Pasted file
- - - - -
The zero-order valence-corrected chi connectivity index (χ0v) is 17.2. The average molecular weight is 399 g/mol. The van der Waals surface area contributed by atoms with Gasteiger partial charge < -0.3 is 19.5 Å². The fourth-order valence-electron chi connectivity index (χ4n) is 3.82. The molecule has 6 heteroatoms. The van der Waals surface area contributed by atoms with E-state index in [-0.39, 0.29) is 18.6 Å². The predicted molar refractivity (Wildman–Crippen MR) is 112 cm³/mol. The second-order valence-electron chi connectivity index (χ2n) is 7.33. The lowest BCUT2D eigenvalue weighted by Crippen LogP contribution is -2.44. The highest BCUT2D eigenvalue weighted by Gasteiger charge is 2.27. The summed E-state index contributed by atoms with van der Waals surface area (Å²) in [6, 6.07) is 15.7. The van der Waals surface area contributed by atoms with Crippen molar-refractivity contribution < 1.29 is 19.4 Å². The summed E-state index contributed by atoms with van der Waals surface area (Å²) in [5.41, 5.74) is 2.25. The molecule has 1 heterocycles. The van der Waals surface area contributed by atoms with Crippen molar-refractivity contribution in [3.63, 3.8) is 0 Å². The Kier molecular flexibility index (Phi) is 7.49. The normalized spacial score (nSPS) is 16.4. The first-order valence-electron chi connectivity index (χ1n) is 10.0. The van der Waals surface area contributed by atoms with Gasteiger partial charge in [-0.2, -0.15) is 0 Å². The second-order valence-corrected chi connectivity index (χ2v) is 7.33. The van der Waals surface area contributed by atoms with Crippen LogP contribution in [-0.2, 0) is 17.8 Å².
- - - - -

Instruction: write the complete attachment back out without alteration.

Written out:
The zero-order valence-corrected chi connectivity index (χ0v) is 17.2. The average molecular weight is 399 g/mol. The van der Waals surface area contributed by atoms with Gasteiger partial charge < -0.3 is 19.5 Å². The fourth-order valence-electron chi connectivity index (χ4n) is 3.82. The molecule has 6 heteroatoms. The van der Waals surface area contributed by atoms with E-state index in [-0.39, 0.29) is 18.6 Å². The predicted molar refractivity (Wildman–Crippen MR) is 112 cm³/mol. The second-order valence-electron chi connectivity index (χ2n) is 7.33. The lowest BCUT2D eigenvalue weighted by Crippen LogP contribution is -2.44. The highest BCUT2D eigenvalue weighted by Gasteiger charge is 2.27. The summed E-state index contributed by atoms with van der Waals surface area (Å²) in [6, 6.07) is 15.7. The van der Waals surface area contributed by atoms with Crippen molar-refractivity contribution < 1.29 is 19.4 Å². The summed E-state index contributed by atoms with van der Waals surface area (Å²) in [5.41, 5.74) is 2.25. The molecule has 1 heterocycles. The van der Waals surface area contributed by atoms with Crippen molar-refractivity contribution in [3.63, 3.8) is 0 Å². The Kier molecular flexibility index (Phi) is 7.49. The normalized spacial score (nSPS) is 16.4. The first-order valence-electron chi connectivity index (χ1n) is 10.0. The van der Waals surface area contributed by atoms with Gasteiger partial charge in [-0.2, -0.15) is 0 Å². The second-order valence-corrected chi connectivity index (χ2v) is 7.33. The van der Waals surface area contributed by atoms with Crippen LogP contribution in [-0.2, 0) is 17.8 Å².